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Faculty, Paxson discuss Task Force on Anti-Black Racism recommendations

Faculty also passes motion to formally acknowledge Juneteenth as University holiday

<p><strong>Paxson discussed Brown’s Slavery and Justice Report and a recently approved program funded by the Howard Hughes Medical Institute, among other initiatives.</strong></p>

Paxson discussed Brown’s Slavery and Justice Report and a recently approved program funded by the Howard Hughes Medical Institute, among other initiatives.

Members of the University’s administration and faculty discussed the Task Force on Anti-Black Racism at the second faculty meeting of the semester Tuesday.

President Christina Paxson P’19 opened the meeting by addressing the task force’s recommendations. She highlighted the University’s “progress in compositional diversity,” citing the doubling of the number of Black faculty members since 2014 and the increase in the proportion of Black students to 14% of the student population.

“What the report really underscores … is that we have work to do in the areas of inclusion, how people are treated on campus, … to focus even on compositional diversity in (both academic and administrative) departments,” Paxson said.

The University has already adopted many of the Task Force’s recommendations, including doubling the size of the Presidential Diversity Postdoctoral Program, planning renovations to both Churchill and Harambee Houses, expanding partnerships with Historically Black Colleges and Universities and fostering more engagement with Black high schoolers  in Rhode Island.

Paxson also spoke about the second edition of Brown’s Slavery and Justice Report, which will be a “fully-digital edition with new content and essays.” The original report was chosen as the University’s first-year reading this year, for the second year in a row. Currently, the University is discussing making the report a permanent addition to new student orientation, independent from the first-year reading.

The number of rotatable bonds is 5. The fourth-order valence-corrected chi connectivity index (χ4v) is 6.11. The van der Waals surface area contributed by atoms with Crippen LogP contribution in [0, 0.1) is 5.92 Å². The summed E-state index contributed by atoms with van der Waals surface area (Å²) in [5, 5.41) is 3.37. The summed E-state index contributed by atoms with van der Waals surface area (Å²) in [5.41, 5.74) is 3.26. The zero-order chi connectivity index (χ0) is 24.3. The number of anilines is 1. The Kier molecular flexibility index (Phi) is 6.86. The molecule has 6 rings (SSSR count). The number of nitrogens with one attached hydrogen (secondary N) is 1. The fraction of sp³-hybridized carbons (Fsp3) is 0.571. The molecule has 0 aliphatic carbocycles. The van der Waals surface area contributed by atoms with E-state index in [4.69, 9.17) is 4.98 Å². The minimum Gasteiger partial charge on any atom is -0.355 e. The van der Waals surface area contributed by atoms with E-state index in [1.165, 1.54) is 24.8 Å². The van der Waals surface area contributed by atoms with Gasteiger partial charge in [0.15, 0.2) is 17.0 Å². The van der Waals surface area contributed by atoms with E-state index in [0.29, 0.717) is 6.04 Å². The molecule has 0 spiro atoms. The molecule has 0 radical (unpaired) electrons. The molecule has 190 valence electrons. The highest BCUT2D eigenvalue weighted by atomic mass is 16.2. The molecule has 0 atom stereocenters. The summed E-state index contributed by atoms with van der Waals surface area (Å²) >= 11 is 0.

The University also recently received approval for its first steps in creating a program funded by the Howard Hughes Medical Institute, which would be “aimed at bringing diverse students, again with a focus on Black-identified students, into the sciences, … social sciences and humanities,” Paxson said. 

Paxson spoke to several other recommendations, the future of which she said must be determined on a faculty level. These recommendations included having every concentration require a course that prioritizes Black history, culture and scholarship and the creation of an Anti-Racist Science, Technology, Math and Medicine Institute. The Institute would provide a place on campus for scientists and engineers to study the effects of racism in their fields, according to the task force’s report.

These programs “grow out of faculty-led initiatives, they go through the Academic Priorities Committee as they grow, they come to the faculty for approval,” Paxson said, adding that the Institute at Brown for Environment and Society and the Brown Arts Institute have gone through similar processes.

“This report identifies anti-Black racism as a force that does significant harm to Black students, to Black faculty and Black staff, but (that) ultimately diminishes all of us,” said Seth Rockman, associate professor of history and a member of the Task Force. “I urge all members of the faculty to spend time with this report, to read it and to follow some of the ways in which it suggests that combating anti-Black racism has a great deal to do with our larger (Diversity and Inclusion Action Plan) goals.”

The Diversity and Inclusion Oversight Board, as well as the Corporation Committee on Diversity, Equity and Inclusion “will work to provide governance and oversight” over the University’s progress throughout the year, Paxson said.

The Faculty Executive Committee also passed a motion with a 98% majority to update the “principles governing the academic calendar” by a formal acknowledgment and observation of Juneteenth as a University holiday.



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